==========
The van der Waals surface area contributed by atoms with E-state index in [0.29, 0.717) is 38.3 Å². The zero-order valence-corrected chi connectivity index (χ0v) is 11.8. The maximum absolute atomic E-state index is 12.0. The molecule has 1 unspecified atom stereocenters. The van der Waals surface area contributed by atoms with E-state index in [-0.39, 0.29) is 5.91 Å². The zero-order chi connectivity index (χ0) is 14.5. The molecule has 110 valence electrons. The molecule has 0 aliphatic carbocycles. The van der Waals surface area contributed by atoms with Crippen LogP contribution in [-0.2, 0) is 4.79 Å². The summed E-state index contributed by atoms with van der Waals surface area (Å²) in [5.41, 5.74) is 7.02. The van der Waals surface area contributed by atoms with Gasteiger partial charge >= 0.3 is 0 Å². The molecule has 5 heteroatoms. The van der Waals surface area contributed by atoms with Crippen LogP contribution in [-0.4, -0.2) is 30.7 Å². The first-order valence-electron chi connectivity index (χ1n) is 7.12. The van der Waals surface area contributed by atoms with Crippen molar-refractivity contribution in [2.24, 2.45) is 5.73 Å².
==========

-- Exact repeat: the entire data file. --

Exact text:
The van der Waals surface area contributed by atoms with E-state index in [0.29, 0.717) is 38.3 Å². The zero-order valence-corrected chi connectivity index (χ0v) is 11.8. The maximum absolute atomic E-state index is 12.0. The molecule has 1 unspecified atom stereocenters. The van der Waals surface area contributed by atoms with E-state index in [-0.39, 0.29) is 5.91 Å². The zero-order chi connectivity index (χ0) is 14.5. The molecule has 110 valence electrons. The molecule has 0 aliphatic carbocycles. The van der Waals surface area contributed by atoms with Crippen LogP contribution in [-0.2, 0) is 4.79 Å². The summed E-state index contributed by atoms with van der Waals surface area (Å²) in [5.41, 5.74) is 7.02. The van der Waals surface area contributed by atoms with Gasteiger partial charge >= 0.3 is 0 Å². The molecule has 5 heteroatoms. The van der Waals surface area contributed by atoms with Crippen LogP contribution in [-0.4, -0.2) is 30.7 Å². The first-order valence-electron chi connectivity index (χ1n) is 7.12. The van der Waals surface area contributed by atoms with Crippen molar-refractivity contribution in [2.24, 2.45) is 5.73 Å².